Hariri’s killing a catalyst for regional turmoil


Hariri’s killing a catalyst for regional turmoil
Feb. 14, 2015
Hussein Dakroub/The Daily Star

BEIRUT: The 2005 assassination of former Prime Minister Rafik Hariri will go down in the annals of history as a major event that caused an earthquake in the political landscape of Lebanon. It brought about radical changes in the turbulent Middle East region, including unleashing a wave of popular upheavals in some Arab countries and fueling Sunni-Shiite tensions, analysts said Friday.

In addition to his success as a statesman and a business tycoon, spearheading Lebanon’s postwar reconstruction, Hariri is remembered on the 10th anniversary of his assassination, which falls Saturday, as a unique symbol of Sunni moderation and a leader who fought fiercely for Lebanon’s unity and sectarian coexistence. This heavy legacy is upheld by his son, former Prime Minister Saad Hariri.

The Hariri killing was also credited for forcing the Syrian army, under massive local and international pressure, to withdraw from Lebanon, ending nearly three decades of Syria’s domination of its smaller neighbor.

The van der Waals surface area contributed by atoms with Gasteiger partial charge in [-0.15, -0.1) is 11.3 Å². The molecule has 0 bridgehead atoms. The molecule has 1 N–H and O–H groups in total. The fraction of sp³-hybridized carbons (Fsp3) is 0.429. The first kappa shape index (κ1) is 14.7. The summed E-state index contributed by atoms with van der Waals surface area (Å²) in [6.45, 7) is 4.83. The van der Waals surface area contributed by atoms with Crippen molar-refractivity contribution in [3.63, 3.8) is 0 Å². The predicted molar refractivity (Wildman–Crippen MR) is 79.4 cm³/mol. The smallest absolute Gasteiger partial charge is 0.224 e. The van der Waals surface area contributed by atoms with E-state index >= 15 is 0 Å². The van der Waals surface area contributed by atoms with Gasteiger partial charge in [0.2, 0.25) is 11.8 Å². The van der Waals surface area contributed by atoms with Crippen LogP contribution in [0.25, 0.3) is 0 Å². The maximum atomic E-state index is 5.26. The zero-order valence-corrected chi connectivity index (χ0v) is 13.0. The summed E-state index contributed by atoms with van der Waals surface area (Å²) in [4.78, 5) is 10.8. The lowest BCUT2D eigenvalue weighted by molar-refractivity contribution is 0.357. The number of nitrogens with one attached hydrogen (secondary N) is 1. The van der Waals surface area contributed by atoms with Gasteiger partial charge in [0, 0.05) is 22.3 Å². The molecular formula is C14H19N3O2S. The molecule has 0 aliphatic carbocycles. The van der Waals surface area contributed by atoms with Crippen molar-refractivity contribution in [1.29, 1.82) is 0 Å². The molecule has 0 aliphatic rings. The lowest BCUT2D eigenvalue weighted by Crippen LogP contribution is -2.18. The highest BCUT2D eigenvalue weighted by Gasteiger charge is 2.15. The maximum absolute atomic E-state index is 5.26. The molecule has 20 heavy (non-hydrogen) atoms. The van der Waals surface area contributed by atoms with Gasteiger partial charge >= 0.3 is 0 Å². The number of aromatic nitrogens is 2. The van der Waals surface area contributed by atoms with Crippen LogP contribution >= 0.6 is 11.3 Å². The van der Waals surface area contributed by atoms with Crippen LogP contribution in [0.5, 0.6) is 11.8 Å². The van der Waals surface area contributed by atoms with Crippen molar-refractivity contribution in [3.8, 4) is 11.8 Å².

Hariri’s assassination triggered a mass anti-Syria popular uprising in Downtown Beirut in March 2005, known as the Cedar Revolution. The March 14 Alliance, a coalition of parties that takes its name from the uprising, is still struggling for Lebanon’s freedom, sovereignty and independence.
The coalition, led by Hariri’s Future Movement, stands in opposition to the Hezbollah-led March 8 alliance, which draws its name from a counterprotest on March 8, 2005, in Downtown Beirut to thank Syria for its military and political role in Lebanon. Lebanon remains sharply divided politically between the rival pro- and anti-Syrian camps.